Surviving Retail brands are now passing key elements of the fiscal pain of this crisis further down the supply chain by offloading committed orders, or worse still refusing to make payments.
As a business growth and transformation practitioner this change in relationship between buyer, supplier, and employee will no doubt have wider ramifications to accelerate a trend that started prior to Covid-19, and will no doubt gather greater pace as traditional retail continues its further decline.
The short term winner no doubt will be the consumer - you and me!
There's been a huge shift in B2B sectors that's seeing brands that were once a supplier to the wholesale and retail sector choosing to go direct to the consumer (D2C).
And where 90% of those consumers say they are more than happy to deal with them - so, is today's supplier possibly tomorrows competitor?
Prior to this crisis we read that 'Nike' is to end its supply agreements with dozens of independent retailers as it accelerates efforts to sell more of its products direct to consumer.
If you operate in other sectors of the retail landscape, especially those in the supply chain side of B2B who rely on retail as a key partner, you might be thinking 'so what'?
If a brand/company, or dare I say it former (furloughed) employees wanted to reinvent itself it must first take a serious note of those changing behaviours and recognise that inertia is firmly in the hands of today's consumer.
Daily there are more brands/companies (your current suppliers and employees) electing to go where they never went before which is to build a direct relationship with 'your' customer' and look to cut you out.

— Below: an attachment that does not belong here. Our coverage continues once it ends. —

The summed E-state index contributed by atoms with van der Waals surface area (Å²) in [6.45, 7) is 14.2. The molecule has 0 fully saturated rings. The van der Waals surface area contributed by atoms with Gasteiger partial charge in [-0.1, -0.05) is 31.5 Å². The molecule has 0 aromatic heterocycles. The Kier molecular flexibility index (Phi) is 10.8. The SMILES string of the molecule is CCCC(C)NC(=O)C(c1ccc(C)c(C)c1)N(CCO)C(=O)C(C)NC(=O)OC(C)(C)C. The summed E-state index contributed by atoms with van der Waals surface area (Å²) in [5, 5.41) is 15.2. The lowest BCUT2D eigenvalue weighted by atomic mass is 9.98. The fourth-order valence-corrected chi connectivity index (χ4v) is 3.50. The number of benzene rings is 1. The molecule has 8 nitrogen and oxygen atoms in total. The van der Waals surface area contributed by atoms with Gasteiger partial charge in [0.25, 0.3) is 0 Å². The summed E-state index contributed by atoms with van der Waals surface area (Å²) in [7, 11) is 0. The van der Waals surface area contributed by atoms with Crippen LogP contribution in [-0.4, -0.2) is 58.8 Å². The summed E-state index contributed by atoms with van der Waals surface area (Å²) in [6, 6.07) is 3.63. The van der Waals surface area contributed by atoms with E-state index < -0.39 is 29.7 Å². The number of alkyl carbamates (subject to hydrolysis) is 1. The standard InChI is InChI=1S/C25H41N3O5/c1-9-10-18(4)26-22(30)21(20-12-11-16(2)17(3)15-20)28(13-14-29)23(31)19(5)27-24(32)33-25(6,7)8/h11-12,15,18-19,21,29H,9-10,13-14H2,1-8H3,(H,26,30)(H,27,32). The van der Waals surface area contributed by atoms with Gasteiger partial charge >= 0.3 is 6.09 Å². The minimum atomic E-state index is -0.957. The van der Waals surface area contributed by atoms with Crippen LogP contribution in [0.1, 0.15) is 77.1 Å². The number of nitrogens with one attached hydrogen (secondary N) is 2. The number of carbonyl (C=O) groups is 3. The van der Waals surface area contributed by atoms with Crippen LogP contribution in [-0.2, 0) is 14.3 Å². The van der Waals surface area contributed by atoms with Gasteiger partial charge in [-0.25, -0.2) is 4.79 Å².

And the rocket fuel that's helping them get there is the prolific use of social media to help educate, inform, listen, learn, and most likely transact.
Social commerce doesn't require a consumer to be 'driven' to your website, it doesn't require a consumer to spend an age going through your funnel today, that was yesterday!!
The reality is you could be buying your next car from social platforms like 'TikTok', Instagram, Weibo, WeChat, Alibaba or others that are constantly evolving the commerce landscape.
Where we find ourselves today is at the end of the beginning of e-commerce. In 2019 a little more than $3 trillion dollars in global retail was transacted online and was largely comprised of the sorts of products that are relatively simple to transact — electronics, airline and event tickets, shoes, and a range of other commodity items. However, the outstanding opportunity is $27 trillion remaining in the global retail economy, including things that are fundamentally more complex purchases.